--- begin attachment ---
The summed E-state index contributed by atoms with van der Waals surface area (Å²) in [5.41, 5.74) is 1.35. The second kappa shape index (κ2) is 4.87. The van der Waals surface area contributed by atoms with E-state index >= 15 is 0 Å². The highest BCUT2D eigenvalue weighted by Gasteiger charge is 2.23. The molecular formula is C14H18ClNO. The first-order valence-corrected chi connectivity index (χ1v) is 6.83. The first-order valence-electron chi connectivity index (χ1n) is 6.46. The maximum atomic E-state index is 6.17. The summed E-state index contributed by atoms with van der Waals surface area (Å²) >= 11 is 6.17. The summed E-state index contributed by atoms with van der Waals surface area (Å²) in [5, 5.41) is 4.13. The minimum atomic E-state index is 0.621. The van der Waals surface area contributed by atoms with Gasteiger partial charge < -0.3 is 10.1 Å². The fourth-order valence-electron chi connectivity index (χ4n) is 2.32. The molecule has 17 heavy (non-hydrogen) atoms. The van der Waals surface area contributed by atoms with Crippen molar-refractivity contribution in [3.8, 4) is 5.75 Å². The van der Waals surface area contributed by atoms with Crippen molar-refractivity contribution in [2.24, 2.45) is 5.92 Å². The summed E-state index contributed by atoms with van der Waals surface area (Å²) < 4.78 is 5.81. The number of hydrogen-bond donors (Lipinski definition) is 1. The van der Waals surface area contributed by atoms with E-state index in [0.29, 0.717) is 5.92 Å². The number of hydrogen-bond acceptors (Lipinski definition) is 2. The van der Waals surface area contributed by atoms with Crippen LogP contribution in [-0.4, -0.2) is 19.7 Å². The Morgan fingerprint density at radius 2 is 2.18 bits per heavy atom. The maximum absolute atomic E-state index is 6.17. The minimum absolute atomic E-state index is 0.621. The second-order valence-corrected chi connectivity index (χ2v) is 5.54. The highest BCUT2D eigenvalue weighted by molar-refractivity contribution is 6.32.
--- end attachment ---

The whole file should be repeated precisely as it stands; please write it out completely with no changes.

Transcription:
The summed E-state index contributed by atoms with van der Waals surface area (Å²) in [5.41, 5.74) is 1.35. The second kappa shape index (κ2) is 4.87. The van der Waals surface area contributed by atoms with E-state index >= 15 is 0 Å². The highest BCUT2D eigenvalue weighted by Gasteiger charge is 2.23. The molecular formula is C14H18ClNO. The first-order valence-corrected chi connectivity index (χ1v) is 6.83. The first-order valence-electron chi connectivity index (χ1n) is 6.46. The maximum atomic E-state index is 6.17. The summed E-state index contributed by atoms with van der Waals surface area (Å²) >= 11 is 6.17. The summed E-state index contributed by atoms with van der Waals surface area (Å²) in [5, 5.41) is 4.13. The minimum atomic E-state index is 0.621. The van der Waals surface area contributed by atoms with Gasteiger partial charge < -0.3 is 10.1 Å². The fourth-order valence-electron chi connectivity index (χ4n) is 2.32. The molecule has 17 heavy (non-hydrogen) atoms. The van der Waals surface area contributed by atoms with Crippen molar-refractivity contribution in [3.8, 4) is 5.75 Å². The van der Waals surface area contributed by atoms with Crippen molar-refractivity contribution in [2.24, 2.45) is 5.92 Å². The summed E-state index contributed by atoms with van der Waals surface area (Å²) < 4.78 is 5.81. The number of hydrogen-bond donors (Lipinski definition) is 1. The van der Waals surface area contributed by atoms with E-state index in [0.29, 0.717) is 5.92 Å². The number of hydrogen-bond acceptors (Lipinski definition) is 2. The van der Waals surface area contributed by atoms with Crippen LogP contribution in [-0.4, -0.2) is 19.7 Å². The Morgan fingerprint density at radius 2 is 2.18 bits per heavy atom. The maximum absolute atomic E-state index is 6.17. The minimum absolute atomic E-state index is 0.621. The second-order valence-corrected chi connectivity index (χ2v) is 5.54. The highest BCUT2D eigenvalue weighted by molar-refractivity contribution is 6.32.